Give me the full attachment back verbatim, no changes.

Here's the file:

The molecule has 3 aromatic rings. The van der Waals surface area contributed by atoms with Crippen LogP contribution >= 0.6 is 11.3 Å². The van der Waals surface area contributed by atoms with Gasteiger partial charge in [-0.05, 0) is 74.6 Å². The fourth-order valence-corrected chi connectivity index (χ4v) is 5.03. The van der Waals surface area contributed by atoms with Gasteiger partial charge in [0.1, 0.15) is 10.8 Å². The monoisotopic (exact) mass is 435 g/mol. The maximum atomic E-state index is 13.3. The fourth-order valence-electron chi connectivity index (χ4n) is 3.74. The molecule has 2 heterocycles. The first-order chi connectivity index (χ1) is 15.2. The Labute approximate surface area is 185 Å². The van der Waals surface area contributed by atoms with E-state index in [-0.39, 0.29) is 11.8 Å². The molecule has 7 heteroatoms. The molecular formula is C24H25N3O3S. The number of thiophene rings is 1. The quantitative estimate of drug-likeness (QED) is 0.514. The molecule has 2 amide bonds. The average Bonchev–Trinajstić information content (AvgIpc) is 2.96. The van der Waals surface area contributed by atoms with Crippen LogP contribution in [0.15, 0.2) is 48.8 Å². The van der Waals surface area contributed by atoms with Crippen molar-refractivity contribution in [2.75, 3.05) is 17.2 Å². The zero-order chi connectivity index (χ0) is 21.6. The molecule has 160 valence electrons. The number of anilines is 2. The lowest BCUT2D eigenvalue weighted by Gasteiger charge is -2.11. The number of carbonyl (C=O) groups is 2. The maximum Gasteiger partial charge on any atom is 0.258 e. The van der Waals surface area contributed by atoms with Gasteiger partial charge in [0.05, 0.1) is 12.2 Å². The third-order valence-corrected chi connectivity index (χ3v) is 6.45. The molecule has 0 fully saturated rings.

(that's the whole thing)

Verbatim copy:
The molecule has 3 aromatic rings. The van der Waals surface area contributed by atoms with Crippen LogP contribution >= 0.6 is 11.3 Å². The van der Waals surface area contributed by atoms with Gasteiger partial charge in [-0.05, 0) is 74.6 Å². The fourth-order valence-corrected chi connectivity index (χ4v) is 5.03. The van der Waals surface area contributed by atoms with Gasteiger partial charge in [0.1, 0.15) is 10.8 Å². The monoisotopic (exact) mass is 435 g/mol. The maximum atomic E-state index is 13.3. The fourth-order valence-electron chi connectivity index (χ4n) is 3.74. The molecule has 2 heterocycles. The first-order chi connectivity index (χ1) is 15.2. The Labute approximate surface area is 185 Å². The van der Waals surface area contributed by atoms with E-state index in [-0.39, 0.29) is 11.8 Å². The molecule has 7 heteroatoms. The molecular formula is C24H25N3O3S. The number of thiophene rings is 1. The quantitative estimate of drug-likeness (QED) is 0.514. The molecule has 2 amide bonds. The average Bonchev–Trinajstić information content (AvgIpc) is 2.96. The van der Waals surface area contributed by atoms with Crippen LogP contribution in [0.15, 0.2) is 48.8 Å². The van der Waals surface area contributed by atoms with Crippen molar-refractivity contribution in [2.75, 3.05) is 17.2 Å². The zero-order chi connectivity index (χ0) is 21.6. The molecule has 160 valence electrons. The number of anilines is 2. The lowest BCUT2D eigenvalue weighted by Gasteiger charge is -2.11. The number of carbonyl (C=O) groups is 2. The maximum Gasteiger partial charge on any atom is 0.258 e. The van der Waals surface area contributed by atoms with Gasteiger partial charge in [0.05, 0.1) is 12.2 Å². The third-order valence-corrected chi connectivity index (χ3v) is 6.45. The molecule has 0 fully saturated rings.